18 February 2017
Transcript - #2017004, 2017

Interview with David Koch, Talking Lifestyle, 2UE

SUBJECTS: Professional standards

DAVID KOCH:

Minister, thanks for joining us.

KELLY O'DWYER:

Great to be with you Kochie.

DAVID KOCH:

Now, what are you introducing here?

KELLY O'DWYER:

So what we're introducing is, in essence, higher standards for financial advisers. People would be pretty shocked, probably, to learn that there are some people who can hang up their shingles as a financial adviser, so that person could be entrusted with your retirement savings or giving you advice on how to set up your business and run it, with only four days' worth of training.

DAVID KOCH:

Four days?

KELLY O'DWYER:

Four days. And frankly, we don't think that standard is nearly high enough. We think it's absolutely critical that advisers have the highest possible standards because they're entrusted with some of the biggest issues that people are actually dealing with in their lives. And so you need to have compulsory education requirements, not only for new financial advisers coming into the industry, but also for the existing advisers who are currently in the industry. You need to make sure that there is better supervision of those advisers, particularly if there are some advisers engaging in poor practices. You need to have proper ethics for these advisers, just as we've had in the accounting professions and the legal professions. We need to have the same thing for financial advisers. And need to make sure that at a bare minimum, everybody meets a certain benchmark so everybody must submit to an exam that means that if you go to a financial adviser, you know that they have met that benchmark. And finally, we need to make sure that financial advisers continue to keep their education and their knowledge current through a requirement to have continuous professional development.

DAVID KOCH:

So it really is like what accountants do and what lawyers do right? Which is fair enough, because while an accountant might do your tax return and the like and a lawyer might do a legal issue, when you go to a financial adviser, you're laying your entire wealth, financial possibilities and hopes and dreams bare to them and leaving it in their hands.

KELLY O'DWYER:

Well you are, and more than that, you're entrusting them with the responsibilities, you've got children and grandchildren. I mean it has a flow on impact for the entire family so it is critical that we actually have the highest standards. For the legal profession, the accounting profession, these requirements have developed over hundreds of years. But we know that there is a critical and urgent need to lift the standards here for financial advisers. We don't have hundreds of years, we have a matter of years in which to be able to implement these changes because as our population ages, as our demographics change, increasingly, more and more people are going to need to go to financial advisers to meet their various stages of life, to be able to meet their financial objectives.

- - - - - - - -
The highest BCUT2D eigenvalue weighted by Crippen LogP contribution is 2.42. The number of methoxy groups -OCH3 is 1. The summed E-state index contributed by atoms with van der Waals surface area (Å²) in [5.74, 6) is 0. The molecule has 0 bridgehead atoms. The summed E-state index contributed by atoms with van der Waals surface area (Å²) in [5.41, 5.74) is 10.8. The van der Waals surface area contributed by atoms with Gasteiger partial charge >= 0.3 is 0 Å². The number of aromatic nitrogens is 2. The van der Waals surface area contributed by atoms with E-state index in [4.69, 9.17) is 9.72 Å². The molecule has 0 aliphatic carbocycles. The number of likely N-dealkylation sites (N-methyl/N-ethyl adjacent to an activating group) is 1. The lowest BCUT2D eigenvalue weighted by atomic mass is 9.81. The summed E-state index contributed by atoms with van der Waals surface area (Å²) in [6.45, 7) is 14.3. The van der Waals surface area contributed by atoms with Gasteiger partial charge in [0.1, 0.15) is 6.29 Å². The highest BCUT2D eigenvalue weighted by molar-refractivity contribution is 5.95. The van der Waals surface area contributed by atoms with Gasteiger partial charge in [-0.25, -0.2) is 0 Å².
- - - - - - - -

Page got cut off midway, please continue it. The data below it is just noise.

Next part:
DAVID KOCH:

And particularly in retirement, with compulsory superannuation, when people retire they're going to retire with a big lump of money aren't they? So it's got to last them for the rest of their lifetime and be invested wisely.

KELLY O'DWYER:

Absolutely right. And that's another reason why the Government, on the superannuation front, is also looking at making sure that when people do retire, and when they go to their financial adviser, that they can actually get advice on a whole range of products they can purchase. And we're looking at comprehensive income retirement products as well that can meet peoples' needs at different stages of their life.

DAVID KOCH:

The Australian Securities and Investment Commission, they'll still be the regulator for the advisers?

KELLY O'DWYER:

Yes, they will, although what we're doing in terms of making sure that the standards are set and properly set is we're putting together a new board, a new professional standards body board of nine people, that will be able to set the exam, the code of ethics, the education requirements, the ongoing professional development components. They will engage in setting up the entire framework, but obviously, ASIC will remain the regulator and make sure that if anybody is doing the wrong thing, particularly now that we've given them additional resources and additional money, not only will they be detected, but they'll be prevented from doing the wrong thing.

DAVID KOCH:

And this board just isn't going to be a bunch of lawyers and accountants? You're going to have representatives of all of us humble investors on there?

KELLY O'DWYER:

That's right. Indeed, there'll be somebody who's got a strong educational background, there's going to be somebody who's got a strong ethics background, we'll have people from the big end of the industry and a number from the small end of the industry, and consumer representatives as well. There'll be three of those.

DAVID KOCH:

Perfect. I think it's a great step forward, because you go and get advice with a whole lot more confidence if you know that there's minimum levels of education and ethics there. It's a great step forward. Minister thanks for joining us, appreciate it.

KELLY O'DWYER:

Great pleasure Kochie.